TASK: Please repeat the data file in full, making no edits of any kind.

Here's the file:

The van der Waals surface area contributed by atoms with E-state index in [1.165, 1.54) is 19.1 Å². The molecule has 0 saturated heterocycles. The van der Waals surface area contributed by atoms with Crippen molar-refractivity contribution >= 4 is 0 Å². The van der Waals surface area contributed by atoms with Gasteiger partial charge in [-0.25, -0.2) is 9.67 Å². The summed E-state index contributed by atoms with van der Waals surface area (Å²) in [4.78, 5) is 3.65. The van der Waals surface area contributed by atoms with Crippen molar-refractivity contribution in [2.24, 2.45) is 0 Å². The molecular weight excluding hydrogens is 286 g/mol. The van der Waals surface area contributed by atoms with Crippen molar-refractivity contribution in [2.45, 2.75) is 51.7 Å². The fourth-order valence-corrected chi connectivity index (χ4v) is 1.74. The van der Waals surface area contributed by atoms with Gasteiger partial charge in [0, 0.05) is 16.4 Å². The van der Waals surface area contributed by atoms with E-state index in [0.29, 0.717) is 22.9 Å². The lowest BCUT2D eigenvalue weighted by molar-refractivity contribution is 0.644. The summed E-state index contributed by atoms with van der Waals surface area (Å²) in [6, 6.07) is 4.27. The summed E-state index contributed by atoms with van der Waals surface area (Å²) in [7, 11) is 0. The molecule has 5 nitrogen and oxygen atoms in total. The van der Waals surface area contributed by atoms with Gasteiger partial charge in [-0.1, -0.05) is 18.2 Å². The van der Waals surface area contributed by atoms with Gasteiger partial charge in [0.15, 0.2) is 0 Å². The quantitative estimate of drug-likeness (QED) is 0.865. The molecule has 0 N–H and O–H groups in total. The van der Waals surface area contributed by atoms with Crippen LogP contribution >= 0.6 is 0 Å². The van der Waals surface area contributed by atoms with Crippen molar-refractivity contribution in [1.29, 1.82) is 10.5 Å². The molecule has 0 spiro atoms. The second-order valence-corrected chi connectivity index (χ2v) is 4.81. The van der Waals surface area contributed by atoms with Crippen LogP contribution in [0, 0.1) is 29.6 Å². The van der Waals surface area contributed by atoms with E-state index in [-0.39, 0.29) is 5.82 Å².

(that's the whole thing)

The van der Waals surface area contributed by atoms with E-state index in [1.165, 1.54) is 19.1 Å². The molecule has 0 saturated heterocycles. The van der Waals surface area contributed by atoms with Crippen molar-refractivity contribution >= 4 is 0 Å². The van der Waals surface area contributed by atoms with Gasteiger partial charge in [-0.25, -0.2) is 9.67 Å². The summed E-state index contributed by atoms with van der Waals surface area (Å²) in [4.78, 5) is 3.65. The van der Waals surface area contributed by atoms with Crippen molar-refractivity contribution in [2.24, 2.45) is 0 Å². The molecular weight excluding hydrogens is 286 g/mol. The van der Waals surface area contributed by atoms with Crippen molar-refractivity contribution in [2.45, 2.75) is 51.7 Å². The fourth-order valence-corrected chi connectivity index (χ4v) is 1.74. The van der Waals surface area contributed by atoms with Gasteiger partial charge in [0, 0.05) is 16.4 Å². The van der Waals surface area contributed by atoms with E-state index in [0.29, 0.717) is 22.9 Å². The lowest BCUT2D eigenvalue weighted by molar-refractivity contribution is 0.644. The summed E-state index contributed by atoms with van der Waals surface area (Å²) in [6, 6.07) is 4.27. The summed E-state index contributed by atoms with van der Waals surface area (Å²) in [7, 11) is 0. The molecule has 5 nitrogen and oxygen atoms in total. The van der Waals surface area contributed by atoms with Gasteiger partial charge in [-0.1, -0.05) is 18.2 Å². The van der Waals surface area contributed by atoms with Gasteiger partial charge in [0.15, 0.2) is 0 Å². The quantitative estimate of drug-likeness (QED) is 0.865. The molecule has 0 N–H and O–H groups in total. The van der Waals surface area contributed by atoms with Crippen LogP contribution >= 0.6 is 0 Å². The van der Waals surface area contributed by atoms with Crippen molar-refractivity contribution in [1.29, 1.82) is 10.5 Å². The molecule has 0 spiro atoms. The second-order valence-corrected chi connectivity index (χ2v) is 4.81. The van der Waals surface area contributed by atoms with Crippen LogP contribution in [0, 0.1) is 29.6 Å². The van der Waals surface area contributed by atoms with E-state index in [-0.39, 0.29) is 5.82 Å².